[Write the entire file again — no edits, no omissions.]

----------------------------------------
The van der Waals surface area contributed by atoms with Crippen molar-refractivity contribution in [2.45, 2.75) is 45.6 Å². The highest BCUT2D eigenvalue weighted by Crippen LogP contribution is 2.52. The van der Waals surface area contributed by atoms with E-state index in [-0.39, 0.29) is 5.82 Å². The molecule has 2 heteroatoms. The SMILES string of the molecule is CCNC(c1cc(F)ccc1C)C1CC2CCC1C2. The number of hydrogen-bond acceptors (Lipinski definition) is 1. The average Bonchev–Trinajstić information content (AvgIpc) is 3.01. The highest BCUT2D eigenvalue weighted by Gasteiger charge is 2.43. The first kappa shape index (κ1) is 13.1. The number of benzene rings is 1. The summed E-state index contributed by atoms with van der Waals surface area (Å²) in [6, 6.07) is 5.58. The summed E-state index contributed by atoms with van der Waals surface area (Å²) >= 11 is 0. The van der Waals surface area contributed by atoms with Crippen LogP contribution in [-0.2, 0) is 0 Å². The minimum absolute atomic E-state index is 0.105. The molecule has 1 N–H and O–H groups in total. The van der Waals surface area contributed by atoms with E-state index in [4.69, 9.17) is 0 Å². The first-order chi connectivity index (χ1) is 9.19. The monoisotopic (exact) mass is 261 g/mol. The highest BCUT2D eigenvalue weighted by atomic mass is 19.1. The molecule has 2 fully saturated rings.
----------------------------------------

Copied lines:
The van der Waals surface area contributed by atoms with Crippen molar-refractivity contribution in [2.45, 2.75) is 45.6 Å². The highest BCUT2D eigenvalue weighted by Crippen LogP contribution is 2.52. The van der Waals surface area contributed by atoms with E-state index in [-0.39, 0.29) is 5.82 Å². The molecule has 2 heteroatoms. The SMILES string of the molecule is CCNC(c1cc(F)ccc1C)C1CC2CCC1C2. The number of hydrogen-bond acceptors (Lipinski definition) is 1. The average Bonchev–Trinajstić information content (AvgIpc) is 3.01. The highest BCUT2D eigenvalue weighted by Gasteiger charge is 2.43. The first kappa shape index (κ1) is 13.1. The number of benzene rings is 1. The summed E-state index contributed by atoms with van der Waals surface area (Å²) in [6, 6.07) is 5.58. The summed E-state index contributed by atoms with van der Waals surface area (Å²) >= 11 is 0. The van der Waals surface area contributed by atoms with Crippen LogP contribution in [-0.2, 0) is 0 Å². The minimum absolute atomic E-state index is 0.105. The molecule has 1 N–H and O–H groups in total. The van der Waals surface area contributed by atoms with E-state index in [4.69, 9.17) is 0 Å². The first-order chi connectivity index (χ1) is 9.19. The monoisotopic (exact) mass is 261 g/mol. The highest BCUT2D eigenvalue weighted by atomic mass is 19.1. The molecule has 2 fully saturated rings.